Irish Farming Life: History and Heritage
Jonathan Bell and Mervyn Watson
This book examines Irish rural society and its basic social unit – the family farm – as well as important issues such as neighbourly ties and the use of hired labour. It discusses ways in which recent history is communicated by country people in oral testimonies, local songs and poems, and in rural events such as ploughing matches and threshing festivals. Museum and heritage centre displays are examined, showing how the historical narratives presented by professionals are also based on value judgments and stereotypes, as well as valid historical data. The book does not neglect the negative aspects of rural life, but overall its intention is explicitly celebratory, presenting past experience as a victory over almost impossible odds, and a triumph of decency, intelligence and generosity.
I saw this mentioned on Twitter and thought it looked interesting. It was.
I found this book to be completely absorbing. It is scholarly but eminently readable for anyone interested in rural Ireland and/or farming over the last few hundred years. The authors bring together their research from thirty years of working at the Ulster Folk and Transport Museum. They quote and reference work from historians (written and oral), anthropologists, novelists, poets, photographers and artists, and the history encompasses the whole of the island of Ireland (with a few forays into Scotland and England).
The subtitle is ‘History and Heritage’ and in the Preface the authors explain: “By history, we mean the past as described and interpreted by scholars. We use the term heritage, on the other hand, to describe how the past is presented in art, folklore, drama, music, poetry, literature, films, re-enactments and museum displays.” The research, extracts, quotes, poems and pictures are all seamlessly woven together to give the reader a wonderful overview of rural Ireland and how it has changed over the years. It is heartening to read about how important the past is viewed and the efforts taken to preserve this history.
There are 190 pages of text, 14 pages of notes and bibliography, and a comprehensive index. I was inspired to buy a few of the books that the authors used for research. There are over a hundred illustrations, mainly photos. The photos are fascinating, but I wasn’t so keen on the abstract paintings, “included to show how awareness of visual aspects of heritage can be abstracted in the same way as a piece of music, but still evoke the changing beauty of the Irish landscape” – just one would have been enough (but then I am a bit of a philistine when it comes to abstract art).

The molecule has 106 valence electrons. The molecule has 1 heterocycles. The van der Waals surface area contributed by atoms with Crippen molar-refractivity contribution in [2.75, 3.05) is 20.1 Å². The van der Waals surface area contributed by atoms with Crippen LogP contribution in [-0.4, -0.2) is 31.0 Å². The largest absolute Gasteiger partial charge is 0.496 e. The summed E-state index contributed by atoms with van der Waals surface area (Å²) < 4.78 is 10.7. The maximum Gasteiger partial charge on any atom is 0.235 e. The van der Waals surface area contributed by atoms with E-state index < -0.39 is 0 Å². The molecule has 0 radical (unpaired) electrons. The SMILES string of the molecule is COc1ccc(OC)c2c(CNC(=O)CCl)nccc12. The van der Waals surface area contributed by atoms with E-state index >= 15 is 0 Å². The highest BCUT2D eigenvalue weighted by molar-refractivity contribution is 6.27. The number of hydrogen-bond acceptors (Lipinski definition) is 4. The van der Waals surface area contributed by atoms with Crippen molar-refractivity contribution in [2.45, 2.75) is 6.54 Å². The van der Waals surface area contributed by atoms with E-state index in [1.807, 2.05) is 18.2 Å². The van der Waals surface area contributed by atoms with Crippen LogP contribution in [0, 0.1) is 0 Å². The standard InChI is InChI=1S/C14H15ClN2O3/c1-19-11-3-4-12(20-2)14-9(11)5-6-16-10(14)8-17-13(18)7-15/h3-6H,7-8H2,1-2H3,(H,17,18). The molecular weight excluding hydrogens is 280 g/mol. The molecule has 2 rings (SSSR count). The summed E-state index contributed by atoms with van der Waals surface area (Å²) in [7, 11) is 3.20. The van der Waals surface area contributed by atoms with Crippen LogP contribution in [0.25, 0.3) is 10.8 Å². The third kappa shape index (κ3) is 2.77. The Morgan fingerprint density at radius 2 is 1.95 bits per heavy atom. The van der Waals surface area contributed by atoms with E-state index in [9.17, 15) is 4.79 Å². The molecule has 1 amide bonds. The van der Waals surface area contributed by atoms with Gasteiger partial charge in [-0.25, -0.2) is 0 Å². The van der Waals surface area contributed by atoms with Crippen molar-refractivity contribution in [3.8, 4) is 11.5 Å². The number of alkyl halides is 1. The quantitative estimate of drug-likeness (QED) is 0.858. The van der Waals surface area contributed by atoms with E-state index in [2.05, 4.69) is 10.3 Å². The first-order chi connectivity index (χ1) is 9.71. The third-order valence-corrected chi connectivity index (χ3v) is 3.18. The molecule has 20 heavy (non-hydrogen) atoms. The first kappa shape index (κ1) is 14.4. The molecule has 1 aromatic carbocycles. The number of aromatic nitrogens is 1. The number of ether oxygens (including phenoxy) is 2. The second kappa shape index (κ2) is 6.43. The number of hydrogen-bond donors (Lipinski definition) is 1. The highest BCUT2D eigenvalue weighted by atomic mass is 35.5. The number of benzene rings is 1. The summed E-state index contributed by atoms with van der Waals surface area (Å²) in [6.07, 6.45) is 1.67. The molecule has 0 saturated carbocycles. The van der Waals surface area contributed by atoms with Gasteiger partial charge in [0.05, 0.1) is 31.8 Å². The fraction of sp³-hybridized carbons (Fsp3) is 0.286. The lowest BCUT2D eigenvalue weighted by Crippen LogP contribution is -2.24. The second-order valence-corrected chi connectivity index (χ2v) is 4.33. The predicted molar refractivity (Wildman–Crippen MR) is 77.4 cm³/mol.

The book is divided into sections: 1 Country people talking (about the importance of oral history and how people remember the past, which isn’t always the same as the actual past, although this difference is important in itself); 2 The family (with fascinating information on how women’s roles changed (not for the better) with mechanisation); 3 The neighbours (including neighbourliness, community and helping each other out); 4 Farm labourers and servants (about how labourers offered themselves or were offered by a parent at hiring fairs, and how people travelled to Scotland for months at a time to work on farms); 5 A sense of belonging (about community and local culture); 6 Horse ploughing matches: history and heritage (even today, the ploughing matches are very much a part of rural Ireland); 7 Celebrating farming history: heritage events, heritage centres and museums.
If you have even a passing interest in any of that, I heartily recommend this book. It will be enjoyed by anyone interested in history (farming and social) or rural life (whether that’s in Ireland or elsewhere); horse lovers will find a lot to interest them, too (particularly in chapter 6). It is not so much about farming as it is about farmers – men, women and children. In their conclusion, the authors say: “This outline of farming history has been arbitrarily selective, and pushed by an ideological agenda: to celebrate the technical, social and cultural achievements of Irish farmers and farming society.” I’d say that agenda has been fulfilled. The authors are to be commended in making their research so accessible, and also in explaining how they interpreted that research. I loved it, and now have a better idea of just how hard a farming life was (and still is, but with different challenges).
Editorial Input & Design
This is a professionally produced book through and through. There are a few typos – so few, I am mean to mention them. The copy-editing and proofreading have been done superbly. The pictures are clear and well labelled.
Cover: Lovely, and evocative.
Internal design: Very well laid out. There are pictures on the majority of spreads.
Book Clubs & Reviews
There would be plenty to discuss – for book clubs in Ireland or other countries. I’d say it would best suit a rural club, especially one with some slightly older members who would have memories of rural life to share. Topics could be on any of the subjects in the individual sections of the books, how things have changed, the sense of community then and now, how events such as ploughing matches keep rural traditions alive, whether there is such a sense of community now, what we have lost and gained by mechanisation, how the life compares with farming in other countries. Food could be farmhouse fare – fruit cake and scones.
What others are saying No reviews yet on book sites.
Lorna at www.irishfarmerette.com gives it a good review.